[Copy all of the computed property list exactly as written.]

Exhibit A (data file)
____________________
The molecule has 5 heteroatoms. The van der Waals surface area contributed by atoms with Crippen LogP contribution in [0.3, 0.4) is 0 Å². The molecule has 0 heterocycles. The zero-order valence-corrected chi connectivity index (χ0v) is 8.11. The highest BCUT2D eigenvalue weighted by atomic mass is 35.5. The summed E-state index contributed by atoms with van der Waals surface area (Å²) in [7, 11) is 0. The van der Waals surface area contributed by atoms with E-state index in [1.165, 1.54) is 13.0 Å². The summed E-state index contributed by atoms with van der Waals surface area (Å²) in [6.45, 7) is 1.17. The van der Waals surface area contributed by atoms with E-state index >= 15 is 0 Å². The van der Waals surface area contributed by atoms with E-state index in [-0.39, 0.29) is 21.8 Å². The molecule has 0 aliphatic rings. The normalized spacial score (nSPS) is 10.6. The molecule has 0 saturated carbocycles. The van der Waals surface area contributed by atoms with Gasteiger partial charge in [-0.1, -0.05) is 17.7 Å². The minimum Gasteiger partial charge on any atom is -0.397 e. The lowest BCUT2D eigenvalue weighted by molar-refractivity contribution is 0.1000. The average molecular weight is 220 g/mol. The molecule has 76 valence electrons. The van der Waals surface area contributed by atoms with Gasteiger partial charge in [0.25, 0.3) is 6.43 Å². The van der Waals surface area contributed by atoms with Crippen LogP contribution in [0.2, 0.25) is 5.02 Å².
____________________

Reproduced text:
The molecule has 5 heteroatoms. The van der Waals surface area contributed by atoms with Crippen LogP contribution in [0.3, 0.4) is 0 Å². The molecule has 0 heterocycles. The zero-order valence-corrected chi connectivity index (χ0v) is 8.11. The highest BCUT2D eigenvalue weighted by atomic mass is 35.5. The summed E-state index contributed by atoms with van der Waals surface area (Å²) in [7, 11) is 0. The van der Waals surface area contributed by atoms with E-state index in [1.165, 1.54) is 13.0 Å². The summed E-state index contributed by atoms with van der Waals surface area (Å²) in [6.45, 7) is 1.17. The van der Waals surface area contributed by atoms with E-state index >= 15 is 0 Å². The van der Waals surface area contributed by atoms with E-state index in [-0.39, 0.29) is 21.8 Å². The molecule has 0 aliphatic rings. The normalized spacial score (nSPS) is 10.6. The molecule has 0 saturated carbocycles. The van der Waals surface area contributed by atoms with Gasteiger partial charge in [-0.1, -0.05) is 17.7 Å². The minimum Gasteiger partial charge on any atom is -0.397 e. The lowest BCUT2D eigenvalue weighted by molar-refractivity contribution is 0.1000. The average molecular weight is 220 g/mol. The molecule has 76 valence electrons. The van der Waals surface area contributed by atoms with Gasteiger partial charge in [0.25, 0.3) is 6.43 Å². The van der Waals surface area contributed by atoms with Crippen LogP contribution in [0.2, 0.25) is 5.02 Å².